A half a year ago, when trying to make sense of the much-publicized search for Amazon’s “HQ2” — a second headquarters city, away from Seattle — I concentrated on the subsidies that cities and metro areas were apparently throwing at Amazon.
It all seemed desperate, indecent.
But there was a story behind the story. Amazon has every reason to be looking for an escape route from the Evergreen State’s biggest city.
The city’s leadership is nuts.
“Seattle City Council members have finally released draft legislation,” the Seattle Times’ Daniel Beekman wrote last month, “for a new tax on large employers that would raise $75 million next year to address homelessness.”
The council blames the big companies for enticing workers into the city, thereby driving up rental costs and housing prices.
The tax would be on employee hours, would go into effect next year, and “in 2021, it would be replaced by a 0.7 percent payroll tax on the same category of companies,” explains the Seattle Times.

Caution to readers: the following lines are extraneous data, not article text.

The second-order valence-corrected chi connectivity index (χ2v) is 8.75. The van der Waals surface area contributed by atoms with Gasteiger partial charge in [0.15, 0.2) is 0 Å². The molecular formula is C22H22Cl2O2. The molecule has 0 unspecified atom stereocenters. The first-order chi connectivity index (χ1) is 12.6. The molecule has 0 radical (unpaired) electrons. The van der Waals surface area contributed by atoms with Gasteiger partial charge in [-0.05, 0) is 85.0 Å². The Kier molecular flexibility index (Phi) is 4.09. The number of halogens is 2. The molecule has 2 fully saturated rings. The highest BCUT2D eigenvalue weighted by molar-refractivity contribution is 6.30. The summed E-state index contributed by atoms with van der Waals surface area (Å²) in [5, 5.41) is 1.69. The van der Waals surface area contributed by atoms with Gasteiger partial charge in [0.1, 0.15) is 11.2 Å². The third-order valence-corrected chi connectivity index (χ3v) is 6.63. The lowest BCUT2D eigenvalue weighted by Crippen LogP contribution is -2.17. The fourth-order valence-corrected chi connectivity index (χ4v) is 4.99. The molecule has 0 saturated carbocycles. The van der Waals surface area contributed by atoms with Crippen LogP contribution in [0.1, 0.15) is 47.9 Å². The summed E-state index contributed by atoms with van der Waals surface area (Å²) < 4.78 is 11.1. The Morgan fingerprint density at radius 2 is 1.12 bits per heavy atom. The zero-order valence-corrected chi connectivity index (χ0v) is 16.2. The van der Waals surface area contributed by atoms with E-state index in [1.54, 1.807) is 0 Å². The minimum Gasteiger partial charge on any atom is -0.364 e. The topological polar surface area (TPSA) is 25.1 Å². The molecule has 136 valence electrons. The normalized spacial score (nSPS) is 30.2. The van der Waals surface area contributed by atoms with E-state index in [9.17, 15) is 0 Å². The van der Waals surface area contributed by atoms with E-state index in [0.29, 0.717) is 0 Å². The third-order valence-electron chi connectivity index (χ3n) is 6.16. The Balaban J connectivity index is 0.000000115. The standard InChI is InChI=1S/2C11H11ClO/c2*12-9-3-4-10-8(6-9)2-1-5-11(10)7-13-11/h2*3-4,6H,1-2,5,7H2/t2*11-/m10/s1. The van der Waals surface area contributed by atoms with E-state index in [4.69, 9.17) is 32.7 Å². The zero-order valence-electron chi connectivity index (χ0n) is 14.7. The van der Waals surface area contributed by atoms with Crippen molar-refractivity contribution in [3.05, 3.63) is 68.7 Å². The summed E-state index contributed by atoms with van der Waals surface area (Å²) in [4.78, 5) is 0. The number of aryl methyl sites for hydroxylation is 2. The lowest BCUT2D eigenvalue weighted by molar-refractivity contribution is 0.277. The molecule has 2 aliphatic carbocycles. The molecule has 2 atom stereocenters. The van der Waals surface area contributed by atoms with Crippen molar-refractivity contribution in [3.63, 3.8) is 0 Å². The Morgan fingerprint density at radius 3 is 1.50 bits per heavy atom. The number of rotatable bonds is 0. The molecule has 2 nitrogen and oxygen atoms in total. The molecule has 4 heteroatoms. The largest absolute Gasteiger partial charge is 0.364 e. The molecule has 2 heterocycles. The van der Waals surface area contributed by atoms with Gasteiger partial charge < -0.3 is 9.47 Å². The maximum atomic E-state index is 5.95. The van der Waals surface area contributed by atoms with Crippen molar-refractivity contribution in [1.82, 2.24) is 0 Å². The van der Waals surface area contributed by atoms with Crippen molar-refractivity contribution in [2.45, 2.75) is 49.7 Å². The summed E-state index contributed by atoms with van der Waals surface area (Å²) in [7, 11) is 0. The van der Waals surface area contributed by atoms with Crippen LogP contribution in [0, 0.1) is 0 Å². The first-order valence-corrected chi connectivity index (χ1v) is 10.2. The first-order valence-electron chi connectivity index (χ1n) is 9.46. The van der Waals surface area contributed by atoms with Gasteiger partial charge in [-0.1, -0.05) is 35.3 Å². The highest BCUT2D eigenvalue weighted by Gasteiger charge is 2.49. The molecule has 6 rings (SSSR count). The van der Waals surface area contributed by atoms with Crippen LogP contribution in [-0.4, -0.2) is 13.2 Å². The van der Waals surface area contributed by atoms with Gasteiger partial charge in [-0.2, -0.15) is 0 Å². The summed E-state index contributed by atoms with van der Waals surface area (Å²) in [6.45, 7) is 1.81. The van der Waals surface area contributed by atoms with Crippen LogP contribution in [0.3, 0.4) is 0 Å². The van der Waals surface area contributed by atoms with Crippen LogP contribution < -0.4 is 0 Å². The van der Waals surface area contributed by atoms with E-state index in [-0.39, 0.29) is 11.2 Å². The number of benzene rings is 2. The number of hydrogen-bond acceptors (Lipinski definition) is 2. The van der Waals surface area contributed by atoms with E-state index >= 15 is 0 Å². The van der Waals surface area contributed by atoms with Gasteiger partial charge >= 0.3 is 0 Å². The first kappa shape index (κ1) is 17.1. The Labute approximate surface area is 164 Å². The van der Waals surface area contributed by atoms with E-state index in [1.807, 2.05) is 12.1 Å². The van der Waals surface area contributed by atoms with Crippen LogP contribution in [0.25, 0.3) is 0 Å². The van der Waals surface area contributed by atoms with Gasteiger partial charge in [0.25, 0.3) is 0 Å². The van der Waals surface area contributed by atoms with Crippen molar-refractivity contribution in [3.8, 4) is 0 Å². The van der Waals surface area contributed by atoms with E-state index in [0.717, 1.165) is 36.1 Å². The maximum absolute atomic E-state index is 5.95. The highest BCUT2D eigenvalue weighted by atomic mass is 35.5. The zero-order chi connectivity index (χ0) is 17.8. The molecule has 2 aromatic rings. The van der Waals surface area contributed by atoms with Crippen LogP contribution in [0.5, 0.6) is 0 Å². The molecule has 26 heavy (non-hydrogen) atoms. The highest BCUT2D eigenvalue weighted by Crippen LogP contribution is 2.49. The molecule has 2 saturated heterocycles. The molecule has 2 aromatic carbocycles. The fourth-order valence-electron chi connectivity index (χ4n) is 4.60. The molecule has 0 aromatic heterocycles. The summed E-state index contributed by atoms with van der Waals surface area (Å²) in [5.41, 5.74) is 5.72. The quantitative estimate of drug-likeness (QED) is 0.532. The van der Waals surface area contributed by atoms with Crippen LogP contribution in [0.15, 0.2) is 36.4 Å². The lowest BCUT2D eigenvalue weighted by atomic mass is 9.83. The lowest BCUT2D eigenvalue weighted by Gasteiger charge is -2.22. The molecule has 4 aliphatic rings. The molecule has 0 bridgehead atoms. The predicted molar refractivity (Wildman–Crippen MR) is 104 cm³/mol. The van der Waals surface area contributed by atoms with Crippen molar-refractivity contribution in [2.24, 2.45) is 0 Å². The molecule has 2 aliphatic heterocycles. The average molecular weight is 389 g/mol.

Now, if you tax something you discourage that something. That’s why progressives like sin taxes on sodas and fast foods. To discourage consumption.
So when progressives seek to tax big producers, they are apparently trying to tax away the housing crunch by driving away big business.
Amazon reacted. It put a halt to an expansion project.
“Jeff Bezos is a bully,” said Kshama Sawant, the confessed socialist, speaking for the council. “I think we are in broad agreement on that.”
If that is her attitude, and that of the council — and the consensus of the city’s denizens — then what Amazon’s Jeff Bezos really is?
A “good businessman.”
This is Common Sense. I’m Paul Jacob.